We report on the SUM project which applies automatic summarisation techniques to the legal domain. We describe our methodology whereby sentences from the text are classified according to their rhetorical role in order that particular types of sentence can be extracted to form a summary. We describe some experiments with judgments of the House of Lords: we have performed automatic linguistic annotation of a small sample set and then hand-annotated the sentences in the set in order to explore the relationship between linguistic features and argumentative roles. We use state-of-the-art NLP techniques to perform the linguistic annotation using XML-based tools and a combination of rule-based and statistical methods. We focus here on the predictive capacity of tense and aspect features for a classifier.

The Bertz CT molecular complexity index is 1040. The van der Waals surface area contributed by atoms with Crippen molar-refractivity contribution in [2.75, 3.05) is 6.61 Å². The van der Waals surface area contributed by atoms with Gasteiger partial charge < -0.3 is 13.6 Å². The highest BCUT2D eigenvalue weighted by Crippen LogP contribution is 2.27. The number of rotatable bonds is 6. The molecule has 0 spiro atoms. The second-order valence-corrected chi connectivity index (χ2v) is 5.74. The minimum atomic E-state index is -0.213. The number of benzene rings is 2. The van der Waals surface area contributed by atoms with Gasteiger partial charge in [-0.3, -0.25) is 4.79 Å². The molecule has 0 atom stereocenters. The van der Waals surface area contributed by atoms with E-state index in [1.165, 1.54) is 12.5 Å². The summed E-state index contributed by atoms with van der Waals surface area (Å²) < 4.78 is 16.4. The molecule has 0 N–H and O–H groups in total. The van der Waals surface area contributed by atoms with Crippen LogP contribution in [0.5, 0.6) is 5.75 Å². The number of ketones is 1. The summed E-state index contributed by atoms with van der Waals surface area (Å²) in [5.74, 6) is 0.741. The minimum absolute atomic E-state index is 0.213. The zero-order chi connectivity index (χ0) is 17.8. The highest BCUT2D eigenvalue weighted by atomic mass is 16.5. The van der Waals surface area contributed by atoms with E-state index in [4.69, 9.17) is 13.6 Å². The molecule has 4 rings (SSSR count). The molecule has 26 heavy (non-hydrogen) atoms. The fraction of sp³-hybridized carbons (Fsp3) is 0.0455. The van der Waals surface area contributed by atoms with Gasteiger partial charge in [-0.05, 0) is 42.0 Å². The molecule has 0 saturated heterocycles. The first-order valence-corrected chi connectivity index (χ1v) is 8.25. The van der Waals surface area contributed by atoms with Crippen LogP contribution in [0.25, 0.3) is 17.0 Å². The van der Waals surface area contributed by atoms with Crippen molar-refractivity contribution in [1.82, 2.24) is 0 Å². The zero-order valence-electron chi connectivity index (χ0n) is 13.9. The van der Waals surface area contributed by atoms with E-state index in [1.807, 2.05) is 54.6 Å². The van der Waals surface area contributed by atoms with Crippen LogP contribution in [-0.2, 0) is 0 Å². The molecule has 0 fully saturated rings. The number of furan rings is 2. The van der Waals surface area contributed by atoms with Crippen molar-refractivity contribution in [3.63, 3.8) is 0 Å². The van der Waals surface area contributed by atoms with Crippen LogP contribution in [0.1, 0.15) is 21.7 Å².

|Title of host publication||Proceedings of the 9th International Conference on Artificial Intelligence and Law|
|Number of pages||9|
|Publication status||Published - 2003|
|Event||9th International Conference on Artificial Intelligence and Law, ICAIL '03 - Scotland, United Kingdom|
Duration: 24 Jun 2003 → 28 Jun 2003
|Other||9th International Conference on Artificial Intelligence and Law, ICAIL '03|
|Period||24/06/03 → 28/06/03|